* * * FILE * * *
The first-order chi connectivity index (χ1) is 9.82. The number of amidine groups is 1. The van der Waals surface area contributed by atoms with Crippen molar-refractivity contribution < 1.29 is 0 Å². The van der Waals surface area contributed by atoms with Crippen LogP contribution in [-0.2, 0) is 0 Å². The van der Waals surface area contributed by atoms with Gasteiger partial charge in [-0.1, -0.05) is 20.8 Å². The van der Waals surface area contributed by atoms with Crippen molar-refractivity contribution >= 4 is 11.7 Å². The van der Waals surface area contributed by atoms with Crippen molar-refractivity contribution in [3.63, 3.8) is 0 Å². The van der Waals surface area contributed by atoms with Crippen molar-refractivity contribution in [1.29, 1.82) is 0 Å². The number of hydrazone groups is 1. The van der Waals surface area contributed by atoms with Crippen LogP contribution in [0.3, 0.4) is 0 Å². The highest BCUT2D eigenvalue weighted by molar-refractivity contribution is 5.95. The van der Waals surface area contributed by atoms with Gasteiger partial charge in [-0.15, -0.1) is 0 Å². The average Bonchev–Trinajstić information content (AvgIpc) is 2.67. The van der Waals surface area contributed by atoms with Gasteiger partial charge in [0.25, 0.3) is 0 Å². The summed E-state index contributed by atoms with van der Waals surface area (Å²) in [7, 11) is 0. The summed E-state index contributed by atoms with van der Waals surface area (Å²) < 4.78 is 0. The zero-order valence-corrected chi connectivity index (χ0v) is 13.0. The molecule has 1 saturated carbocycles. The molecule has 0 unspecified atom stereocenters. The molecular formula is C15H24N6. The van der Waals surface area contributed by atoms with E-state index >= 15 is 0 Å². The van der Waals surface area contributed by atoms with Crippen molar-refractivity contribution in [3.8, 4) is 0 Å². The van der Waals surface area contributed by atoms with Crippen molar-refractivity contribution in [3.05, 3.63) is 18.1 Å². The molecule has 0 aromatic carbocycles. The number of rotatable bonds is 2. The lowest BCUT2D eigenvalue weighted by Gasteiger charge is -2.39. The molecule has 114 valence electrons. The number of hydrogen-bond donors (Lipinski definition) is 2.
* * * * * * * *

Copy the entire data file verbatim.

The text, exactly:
The first-order chi connectivity index (χ1) is 9.82. The number of amidine groups is 1. The van der Waals surface area contributed by atoms with Crippen molar-refractivity contribution < 1.29 is 0 Å². The van der Waals surface area contributed by atoms with Crippen LogP contribution in [-0.2, 0) is 0 Å². The van der Waals surface area contributed by atoms with Gasteiger partial charge in [-0.1, -0.05) is 20.8 Å². The van der Waals surface area contributed by atoms with Crippen molar-refractivity contribution >= 4 is 11.7 Å². The van der Waals surface area contributed by atoms with Crippen molar-refractivity contribution in [3.63, 3.8) is 0 Å². The van der Waals surface area contributed by atoms with Crippen molar-refractivity contribution in [1.29, 1.82) is 0 Å². The number of hydrazone groups is 1. The van der Waals surface area contributed by atoms with Crippen LogP contribution in [0.3, 0.4) is 0 Å². The highest BCUT2D eigenvalue weighted by molar-refractivity contribution is 5.95. The van der Waals surface area contributed by atoms with Gasteiger partial charge in [-0.15, -0.1) is 0 Å². The average Bonchev–Trinajstić information content (AvgIpc) is 2.67. The van der Waals surface area contributed by atoms with Gasteiger partial charge in [0.25, 0.3) is 0 Å². The summed E-state index contributed by atoms with van der Waals surface area (Å²) in [7, 11) is 0. The summed E-state index contributed by atoms with van der Waals surface area (Å²) < 4.78 is 0. The zero-order valence-corrected chi connectivity index (χ0v) is 13.0. The molecule has 1 saturated carbocycles. The molecule has 0 unspecified atom stereocenters. The molecular formula is C15H24N6. The van der Waals surface area contributed by atoms with E-state index >= 15 is 0 Å². The van der Waals surface area contributed by atoms with Crippen molar-refractivity contribution in [3.8, 4) is 0 Å². The van der Waals surface area contributed by atoms with Crippen molar-refractivity contribution in [3.05, 3.63) is 18.1 Å². The molecule has 0 aromatic carbocycles. The number of rotatable bonds is 2. The lowest BCUT2D eigenvalue weighted by Gasteiger charge is -2.39. The molecule has 114 valence electrons. The number of hydrogen-bond donors (Lipinski definition) is 2.